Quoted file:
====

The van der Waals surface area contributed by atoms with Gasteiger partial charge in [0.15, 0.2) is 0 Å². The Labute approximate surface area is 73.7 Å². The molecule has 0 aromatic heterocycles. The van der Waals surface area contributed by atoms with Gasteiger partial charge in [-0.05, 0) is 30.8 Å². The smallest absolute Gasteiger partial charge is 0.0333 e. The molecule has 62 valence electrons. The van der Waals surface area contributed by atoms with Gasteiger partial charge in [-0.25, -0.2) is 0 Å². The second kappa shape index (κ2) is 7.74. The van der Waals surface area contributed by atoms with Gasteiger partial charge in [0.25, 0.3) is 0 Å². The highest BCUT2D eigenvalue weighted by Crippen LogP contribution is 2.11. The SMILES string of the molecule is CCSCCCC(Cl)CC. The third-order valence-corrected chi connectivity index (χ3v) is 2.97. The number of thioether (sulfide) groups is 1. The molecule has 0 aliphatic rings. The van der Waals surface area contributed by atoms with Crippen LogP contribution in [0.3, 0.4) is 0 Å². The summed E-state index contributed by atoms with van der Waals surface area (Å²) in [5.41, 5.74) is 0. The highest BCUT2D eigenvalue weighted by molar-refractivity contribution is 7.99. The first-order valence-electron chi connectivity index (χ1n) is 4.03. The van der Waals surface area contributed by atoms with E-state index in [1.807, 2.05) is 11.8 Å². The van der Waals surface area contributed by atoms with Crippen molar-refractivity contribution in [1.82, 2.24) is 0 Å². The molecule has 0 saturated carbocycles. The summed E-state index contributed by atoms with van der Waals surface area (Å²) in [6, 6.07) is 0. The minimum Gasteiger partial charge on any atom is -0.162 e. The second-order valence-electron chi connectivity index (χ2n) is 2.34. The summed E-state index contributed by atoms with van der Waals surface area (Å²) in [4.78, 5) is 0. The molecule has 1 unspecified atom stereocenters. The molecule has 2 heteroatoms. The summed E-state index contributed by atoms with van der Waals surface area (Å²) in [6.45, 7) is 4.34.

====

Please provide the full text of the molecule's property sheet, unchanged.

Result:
The van der Waals surface area contributed by atoms with Gasteiger partial charge in [0.15, 0.2) is 0 Å². The Labute approximate surface area is 73.7 Å². The molecule has 0 aromatic heterocycles. The van der Waals surface area contributed by atoms with Gasteiger partial charge in [-0.05, 0) is 30.8 Å². The smallest absolute Gasteiger partial charge is 0.0333 e. The molecule has 62 valence electrons. The van der Waals surface area contributed by atoms with Gasteiger partial charge in [-0.25, -0.2) is 0 Å². The second kappa shape index (κ2) is 7.74. The van der Waals surface area contributed by atoms with Gasteiger partial charge in [0.25, 0.3) is 0 Å². The highest BCUT2D eigenvalue weighted by Crippen LogP contribution is 2.11. The SMILES string of the molecule is CCSCCCC(Cl)CC. The third-order valence-corrected chi connectivity index (χ3v) is 2.97. The number of thioether (sulfide) groups is 1. The molecule has 0 aliphatic rings. The van der Waals surface area contributed by atoms with Crippen LogP contribution in [0.3, 0.4) is 0 Å². The summed E-state index contributed by atoms with van der Waals surface area (Å²) in [5.41, 5.74) is 0. The highest BCUT2D eigenvalue weighted by molar-refractivity contribution is 7.99. The first-order valence-electron chi connectivity index (χ1n) is 4.03. The van der Waals surface area contributed by atoms with E-state index in [1.807, 2.05) is 11.8 Å². The van der Waals surface area contributed by atoms with Crippen molar-refractivity contribution in [1.82, 2.24) is 0 Å². The molecule has 0 saturated carbocycles. The summed E-state index contributed by atoms with van der Waals surface area (Å²) in [6, 6.07) is 0. The minimum Gasteiger partial charge on any atom is -0.162 e. The second-order valence-electron chi connectivity index (χ2n) is 2.34. The summed E-state index contributed by atoms with van der Waals surface area (Å²) in [4.78, 5) is 0. The molecule has 1 unspecified atom stereocenters. The molecule has 2 heteroatoms. The summed E-state index contributed by atoms with van der Waals surface area (Å²) in [6.45, 7) is 4.34.